Only by abandoning traditional grading and performance assessment practices can we achieve our ultimate educational objectives.

Alfie Kohn

Tradition in Classics is powerful. When the three of us started teaching as graduate students, we drew on our experiences as undergraduates in the many Classics courses we had taken, particularly when it came to assessing students. This is not a bad thing! We all need to start somewhere while we are growing as educators. Nevertheless, it was difficult for us to imagine, for instance, teaching Latin without traditional assessment practices (such as high-stakes tests), because that’s how we were taught.

View full article. | Posted in on Mon, 07/25/2022 - 10:03am by .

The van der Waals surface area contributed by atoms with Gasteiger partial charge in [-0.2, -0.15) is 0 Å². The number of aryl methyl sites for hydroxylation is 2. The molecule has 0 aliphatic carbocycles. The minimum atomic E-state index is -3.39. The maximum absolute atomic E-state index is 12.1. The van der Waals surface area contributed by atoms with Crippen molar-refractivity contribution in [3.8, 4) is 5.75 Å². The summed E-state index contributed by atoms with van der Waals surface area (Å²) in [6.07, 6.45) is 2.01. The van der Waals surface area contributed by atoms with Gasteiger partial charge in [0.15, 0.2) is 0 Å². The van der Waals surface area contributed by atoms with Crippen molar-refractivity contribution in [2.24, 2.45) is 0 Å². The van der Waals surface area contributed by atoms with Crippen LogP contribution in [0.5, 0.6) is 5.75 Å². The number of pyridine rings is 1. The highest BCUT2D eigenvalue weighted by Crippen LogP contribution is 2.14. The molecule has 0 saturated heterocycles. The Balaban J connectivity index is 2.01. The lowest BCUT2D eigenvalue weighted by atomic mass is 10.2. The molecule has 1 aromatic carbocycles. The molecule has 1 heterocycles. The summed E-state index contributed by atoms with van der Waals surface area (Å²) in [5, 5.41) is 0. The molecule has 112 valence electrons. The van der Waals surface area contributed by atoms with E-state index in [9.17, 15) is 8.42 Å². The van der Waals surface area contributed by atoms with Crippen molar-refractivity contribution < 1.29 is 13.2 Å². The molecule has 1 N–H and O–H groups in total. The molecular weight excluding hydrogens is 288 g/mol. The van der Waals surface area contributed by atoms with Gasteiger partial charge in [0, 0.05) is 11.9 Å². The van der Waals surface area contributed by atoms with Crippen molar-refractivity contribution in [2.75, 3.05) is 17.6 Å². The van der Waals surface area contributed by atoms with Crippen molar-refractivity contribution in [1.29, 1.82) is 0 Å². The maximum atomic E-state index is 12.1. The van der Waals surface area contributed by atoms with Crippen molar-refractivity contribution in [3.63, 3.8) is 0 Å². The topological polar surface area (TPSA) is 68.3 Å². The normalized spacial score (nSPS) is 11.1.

The National Humanities Center invites applications for academic-year or one-semester residential fellowships. Mid-career, senior, and emerging scholars from all areas of the humanities with a strong record of peer-reviewed work are encouraged to apply. Scholars from all parts of the globe are eligible; stipends and travel expenses are provided. Fellowship applicants must have a PhD or equivalent scholarly credentials. Fellowships are supported by the Center’s own endowment, private foundation grants, contributions from alumni and friends, and the National Endowment for the Humanities. Located in the vibrant Research Triangle region of North Carolina, the Center affords access to the rich cultural and intellectual communities supported by the area’s research institutes, universities, and dynamic arts scene. Fellows enjoy private studies, in-house dining, and superb library services that deliver all research materials.